Post by: Paige Nygaard
4th year student at College of the Atlantic
Samsø is a beautiful island in the middle of Denmark, where everything seems to collide to make a peaceful and calming air filled with birds, the sea washing the shore, and the wind gliding against trees and grass.
Conventional energy systems rely exclusively on extraction and usually on displacement. But, by looking at the energy system on Samsø, it seems the flipside can be true: adding more to the community than is taken away. The energy that I’m most familiar with takes mountain tops off beautiful landscapes, and makes the air, the water, and landscape unfamiliar and uninhabitable. Although locals near these energy extraction sites bare the worst of the effects, they rarely see any monetary benefit. In addition, greenhouse gases are felt by all in the world as storms get worse, droughts are longer and more deathly, agriculture suffers, sea level rise affects the land and subsequent fresh water supply, places of inhabitable land are created, displacing many people who mostly contributed very little to the problem.
While we are most familiar with big companies or wealthy investors solely owning the energy extraction and generation, that is not how it has to be. On Samsø, many people own shares in wind turbines, solar arrays, or have their own household generation. The planning process of where their turbines would be placed and who would own them was decided through many meetings and community involvement. All of the Samsø residents I spoke with accepted the wind turbines and were enthusiastic about them, because they were not forced on them and they were offered a stake in them. Everyone on the island was offered to buy shares of the local wind turbine, something that is grounded in Danish law, but was expanded and enacted on Samso. Residents receive fixed-price contracts and have the opportunity to take advantage of extremely good loan options, making it affordable for every resident on Samsø. Being able to own your own energy production should not be a radical idea, but rather a right.
Replacing traditional fuel sources with renewable energy can go far to combatting climate change, providing an extremely low carbon energy source. But, on Samsø it shows that renewable energy can add a lot more than that to a community. Before Samsø had windmills and solar, they bought fuel from the mainland, exporting precious dollars out of the local economy. Now, the money stays circulating in their economy, something that is very valuable for any small island community. Residents are a much bigger fan of the wind blowing now, knowing that money is being generated to goes into their pocket. In addition, sustainable endeavors have provided more jobs to the community. Transitioning to a more sustainable place takes commitment and requires people to be trained with skills into order to help transform the island. In addition to over twenty-one onshore and offshore wind turbines, Samsø has three district heating plants, two that are straw-fired and one that is sun and straw-fired. Through this transition, households have been insulated, solar arrays have been installed, and new tourists have been attracted to experience this “energy island.” These various changes have created new jobs on the island and allowed for any household to reap the benefits from lower fuel bills and returns on shares of energy generation.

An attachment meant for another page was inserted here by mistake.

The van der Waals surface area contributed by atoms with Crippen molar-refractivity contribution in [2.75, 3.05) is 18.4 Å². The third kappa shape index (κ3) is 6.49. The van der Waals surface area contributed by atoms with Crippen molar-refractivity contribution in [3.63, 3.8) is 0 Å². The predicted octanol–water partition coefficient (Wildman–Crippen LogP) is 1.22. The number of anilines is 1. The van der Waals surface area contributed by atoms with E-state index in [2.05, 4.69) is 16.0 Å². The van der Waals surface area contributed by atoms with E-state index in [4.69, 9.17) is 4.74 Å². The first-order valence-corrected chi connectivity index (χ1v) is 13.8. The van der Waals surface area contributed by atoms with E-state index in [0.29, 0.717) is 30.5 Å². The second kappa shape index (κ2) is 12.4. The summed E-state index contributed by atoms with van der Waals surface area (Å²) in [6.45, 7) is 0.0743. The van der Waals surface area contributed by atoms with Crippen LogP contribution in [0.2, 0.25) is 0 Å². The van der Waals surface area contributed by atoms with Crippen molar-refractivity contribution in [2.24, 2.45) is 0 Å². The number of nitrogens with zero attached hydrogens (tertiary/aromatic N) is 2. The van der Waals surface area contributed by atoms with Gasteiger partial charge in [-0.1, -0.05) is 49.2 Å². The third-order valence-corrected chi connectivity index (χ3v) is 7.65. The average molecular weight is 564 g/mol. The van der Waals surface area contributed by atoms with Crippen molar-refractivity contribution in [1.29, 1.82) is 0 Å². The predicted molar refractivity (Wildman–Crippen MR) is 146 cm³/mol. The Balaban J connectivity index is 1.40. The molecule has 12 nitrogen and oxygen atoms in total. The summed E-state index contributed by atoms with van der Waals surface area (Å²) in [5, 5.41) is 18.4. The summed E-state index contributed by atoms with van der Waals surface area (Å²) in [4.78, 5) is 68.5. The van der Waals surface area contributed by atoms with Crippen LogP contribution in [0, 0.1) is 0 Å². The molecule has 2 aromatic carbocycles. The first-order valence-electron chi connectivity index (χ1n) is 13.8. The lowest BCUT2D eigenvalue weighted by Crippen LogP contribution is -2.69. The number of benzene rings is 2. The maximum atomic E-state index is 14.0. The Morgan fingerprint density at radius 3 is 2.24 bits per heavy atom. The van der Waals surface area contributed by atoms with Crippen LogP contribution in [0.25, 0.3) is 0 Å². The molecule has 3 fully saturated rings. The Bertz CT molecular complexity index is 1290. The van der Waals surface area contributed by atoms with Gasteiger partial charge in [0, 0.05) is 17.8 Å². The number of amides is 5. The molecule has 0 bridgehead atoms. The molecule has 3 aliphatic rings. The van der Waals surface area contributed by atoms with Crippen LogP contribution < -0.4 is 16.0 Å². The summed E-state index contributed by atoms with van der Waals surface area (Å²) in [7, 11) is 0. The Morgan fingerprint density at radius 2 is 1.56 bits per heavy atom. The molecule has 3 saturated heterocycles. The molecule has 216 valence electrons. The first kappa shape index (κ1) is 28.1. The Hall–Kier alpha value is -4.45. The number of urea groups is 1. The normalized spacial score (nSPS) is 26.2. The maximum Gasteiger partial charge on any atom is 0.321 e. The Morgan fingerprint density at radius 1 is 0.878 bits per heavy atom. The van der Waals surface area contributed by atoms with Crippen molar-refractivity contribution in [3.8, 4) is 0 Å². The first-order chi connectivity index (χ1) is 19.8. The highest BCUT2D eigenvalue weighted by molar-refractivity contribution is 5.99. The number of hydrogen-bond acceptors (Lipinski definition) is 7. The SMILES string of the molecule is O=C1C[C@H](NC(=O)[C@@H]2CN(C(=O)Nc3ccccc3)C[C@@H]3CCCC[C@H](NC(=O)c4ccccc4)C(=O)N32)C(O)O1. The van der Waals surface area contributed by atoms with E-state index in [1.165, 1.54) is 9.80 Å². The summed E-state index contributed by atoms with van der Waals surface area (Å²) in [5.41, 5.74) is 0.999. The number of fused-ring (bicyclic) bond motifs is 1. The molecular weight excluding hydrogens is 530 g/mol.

Job creation and increased money in the local economy is not surprising, but a pillar of discussion in sustainable transitions. The thing that was more surprising on Samsø was something very different, something that is much harder to point to with numbers or data, but how sustainability added to the community. It added a greater sense of place to many residents, allowed for Samsø to maintain and emphasize its natural beauty, brought the community together for a common purpose, and created a sense of hope in residents and visitors alike.
Samsø has struggled to keep residents on the island. A combination of lack of jobs and isolation often causes people to leave the islands they call home. I’ve seen this in my own island communities. Many Maine islands struggle with high energy prices and lack of good paying jobs that attract families. Many generations of my own family once lived on a Maine island, but moved off when it was too difficult to make enough money to feed their family. Samsø is an inspirational example of how islands could harness the benefits of their residents, resources and place to become more resilient. Looking inward to how communities can support themselves shows the incredible strength they have just from each other, allowing for greater wealth in the form of dollars and in human connection. Power must be shifted to the people on the ground, and we must value distributing wealth while we distribute energy. But, this transition cannot come from the outside, from someone forcing a transition on a place, it must come from the residents of a place that can see, and seize, the benefits themselves.